Open source software has had a profound impact on just about every aspect of IT, with the notable exception of storage. Open Source Storage is aiming to change that with the unveiling this week of a 3u storage appliance capable of providing access to up to 16TB of storage using open source technologies such as the Zettabyte File System.
Open Source Storage founder Eren Niazi says the hybrid Z1C appliance, priced starting at $21,000, can deliver 50 to 80 percent better performance than proprietary platforms because, in the case of Open Source Storage, all the unnecessary storage software modules that commercial vendors include in their offerings have been stripped out. The appliances that Open Source Storage builds are themselves based on a custom chassis housing standard motherboards from Intel or Super Micro and magnetic and solid-state drives (SSDs) manufactured by several vendors, says Niazi.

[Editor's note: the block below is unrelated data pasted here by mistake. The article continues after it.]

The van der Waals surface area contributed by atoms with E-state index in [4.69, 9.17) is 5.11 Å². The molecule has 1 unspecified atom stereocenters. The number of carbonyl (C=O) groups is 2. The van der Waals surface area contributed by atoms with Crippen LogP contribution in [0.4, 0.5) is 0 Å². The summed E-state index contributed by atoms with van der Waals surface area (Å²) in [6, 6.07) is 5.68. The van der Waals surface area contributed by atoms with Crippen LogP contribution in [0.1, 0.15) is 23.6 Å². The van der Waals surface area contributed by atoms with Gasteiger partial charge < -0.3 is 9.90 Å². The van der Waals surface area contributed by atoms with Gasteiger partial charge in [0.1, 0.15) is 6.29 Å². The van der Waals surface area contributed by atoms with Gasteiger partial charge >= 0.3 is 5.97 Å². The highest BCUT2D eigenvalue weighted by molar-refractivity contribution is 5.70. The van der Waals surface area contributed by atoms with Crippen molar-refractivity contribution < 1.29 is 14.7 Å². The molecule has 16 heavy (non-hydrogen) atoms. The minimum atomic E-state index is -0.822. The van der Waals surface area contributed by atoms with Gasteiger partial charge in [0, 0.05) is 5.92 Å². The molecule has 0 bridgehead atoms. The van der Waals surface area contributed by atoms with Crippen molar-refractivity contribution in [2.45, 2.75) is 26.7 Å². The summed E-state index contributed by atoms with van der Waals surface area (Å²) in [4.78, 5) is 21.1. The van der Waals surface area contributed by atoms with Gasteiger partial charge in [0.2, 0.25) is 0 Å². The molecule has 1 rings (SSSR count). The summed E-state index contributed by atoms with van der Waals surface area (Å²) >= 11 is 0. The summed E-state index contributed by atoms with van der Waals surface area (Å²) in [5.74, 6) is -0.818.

Niazi says that about 75 percent of the revenue that Open Source Storage generates today comes from providing the core software-defined appliance, the associated management console, and the support services provided around them. But Open Source Storage also provides a managed cloud service around its appliances. In three years or less, Niazi says that cloud storage service will generate 75 percent of the company’s revenue as more IT organizations move to embrace storage-as-a-service.
At this juncture, Niazi contends that the reasons that more organizations have not moved to an open source storage platform have more to do with inertia than technology. In fact, Niazi says most of the major storage vendors are “hiding behind their brands” because most of them are simply repackaging open source code in their commercial offerings.
As IT organizations look for ways to reduce costs at a time when the amount of data they need to manage is increasing exponentially, it will be interesting to see what impact open source technologies will have. In the meantime, the day when storage vendors could expect to make money by marking up and wrapping some software around commodity hardware appears to finally be coming to a close.